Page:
While everyone else will say you have to focus on cleaning, what I’m telling you is you have to focus on building trust. You need to make people feel safe and welcome again.

Don’t believe everyone is going online.

A lot of pundits are touting how online is going to take over because so many people had to shop online. But there's an awful lot of costs associated with online with free shipping and returns. Many retailers have found online alone is not a sustainable business model and are opening stores.

Let’s be clear. Online is about transaction. It’s fast, it's frictionless, and there's no interaction.

Online is about going to buy.  

If I my printer was out of ink and it took a number 54 cartridge, I'm probably going to go online and get that delivered to me because I don't really need to shop for it.

But if I do decide to go into a store, the danger for a retailer is thinking that all the person wants is that number 54 cartridge. When in fact they probably went into the brick and mortar store to discover something new. They are open to the possibility of something else that they didn't search for online.

That’s part of what makes brick and mortar retail so valuable – discovery.

You're going to have to sell your way out of this. Make no mistake. That's why brick and mortar stores are uniquely positioned to be able to take us through this and come out the other side.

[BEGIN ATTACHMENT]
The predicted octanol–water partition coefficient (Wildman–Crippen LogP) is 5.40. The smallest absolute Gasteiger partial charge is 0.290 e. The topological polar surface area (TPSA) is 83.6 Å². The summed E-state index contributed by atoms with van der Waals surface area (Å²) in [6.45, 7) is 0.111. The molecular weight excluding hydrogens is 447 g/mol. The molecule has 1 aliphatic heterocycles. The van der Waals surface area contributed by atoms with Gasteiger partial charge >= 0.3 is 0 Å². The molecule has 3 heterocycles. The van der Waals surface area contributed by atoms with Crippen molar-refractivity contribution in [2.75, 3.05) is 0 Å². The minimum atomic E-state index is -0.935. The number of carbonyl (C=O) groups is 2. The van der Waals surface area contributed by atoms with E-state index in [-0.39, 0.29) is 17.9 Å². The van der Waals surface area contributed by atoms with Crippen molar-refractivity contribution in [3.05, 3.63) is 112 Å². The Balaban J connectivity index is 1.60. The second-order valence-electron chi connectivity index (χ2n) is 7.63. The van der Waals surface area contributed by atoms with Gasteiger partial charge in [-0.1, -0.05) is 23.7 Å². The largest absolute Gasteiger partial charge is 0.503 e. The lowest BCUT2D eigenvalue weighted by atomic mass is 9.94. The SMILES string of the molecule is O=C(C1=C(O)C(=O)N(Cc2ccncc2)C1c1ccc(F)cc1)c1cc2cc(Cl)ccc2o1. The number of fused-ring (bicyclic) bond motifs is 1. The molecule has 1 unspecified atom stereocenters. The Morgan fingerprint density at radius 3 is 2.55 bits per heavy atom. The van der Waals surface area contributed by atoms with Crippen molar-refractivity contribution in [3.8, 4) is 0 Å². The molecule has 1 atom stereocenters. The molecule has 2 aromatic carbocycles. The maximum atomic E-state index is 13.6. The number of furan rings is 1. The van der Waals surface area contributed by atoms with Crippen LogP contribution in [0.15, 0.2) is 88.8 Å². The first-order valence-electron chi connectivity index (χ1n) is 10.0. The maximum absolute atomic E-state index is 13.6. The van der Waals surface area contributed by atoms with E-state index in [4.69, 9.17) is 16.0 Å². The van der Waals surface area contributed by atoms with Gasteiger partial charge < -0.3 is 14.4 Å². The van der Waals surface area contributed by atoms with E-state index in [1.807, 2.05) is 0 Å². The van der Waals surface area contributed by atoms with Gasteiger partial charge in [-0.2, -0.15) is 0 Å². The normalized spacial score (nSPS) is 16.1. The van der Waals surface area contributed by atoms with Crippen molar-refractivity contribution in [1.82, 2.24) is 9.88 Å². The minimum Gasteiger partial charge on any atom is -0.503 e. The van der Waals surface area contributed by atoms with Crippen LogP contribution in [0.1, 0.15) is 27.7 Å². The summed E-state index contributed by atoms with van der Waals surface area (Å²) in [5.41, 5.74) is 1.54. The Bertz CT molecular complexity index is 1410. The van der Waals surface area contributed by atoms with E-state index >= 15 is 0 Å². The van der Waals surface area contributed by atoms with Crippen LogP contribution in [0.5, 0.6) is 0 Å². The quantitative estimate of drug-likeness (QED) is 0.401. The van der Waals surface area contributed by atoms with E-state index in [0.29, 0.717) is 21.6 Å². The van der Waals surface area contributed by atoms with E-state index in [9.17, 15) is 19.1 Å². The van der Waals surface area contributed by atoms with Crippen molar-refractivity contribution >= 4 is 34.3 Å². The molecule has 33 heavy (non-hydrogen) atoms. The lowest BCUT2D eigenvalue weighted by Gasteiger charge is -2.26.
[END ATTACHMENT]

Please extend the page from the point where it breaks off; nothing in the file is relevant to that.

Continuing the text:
The store must be the hub for your brand, not the ugly stepchild.

You're going to have to come up with a branded shopping experience, and that means that that asked and answered retail approach needs to die. You know what that sounds like, right?

“Hi. Looking for something special.” “Uh, yeah. Do you have a green pen with a silver top? “Yes, they're right over there. Anything else?” No, just that.

Those days are going to have to die because there are going be less people walking in your doors for the foreseeable future. This is your golden opportunity to raise the stakes of what great retail looks like and get everything the shopper could want, not just what they may ask for.

That means from the moment they arrive they know they are not in a store, but your store. A store where everyone is greeted in a way that gets shoppers to let down their guard. A store that focuses on one customer through the lens of curiosity, not getting them out the door.

Train your employees to not sell from their own wallets.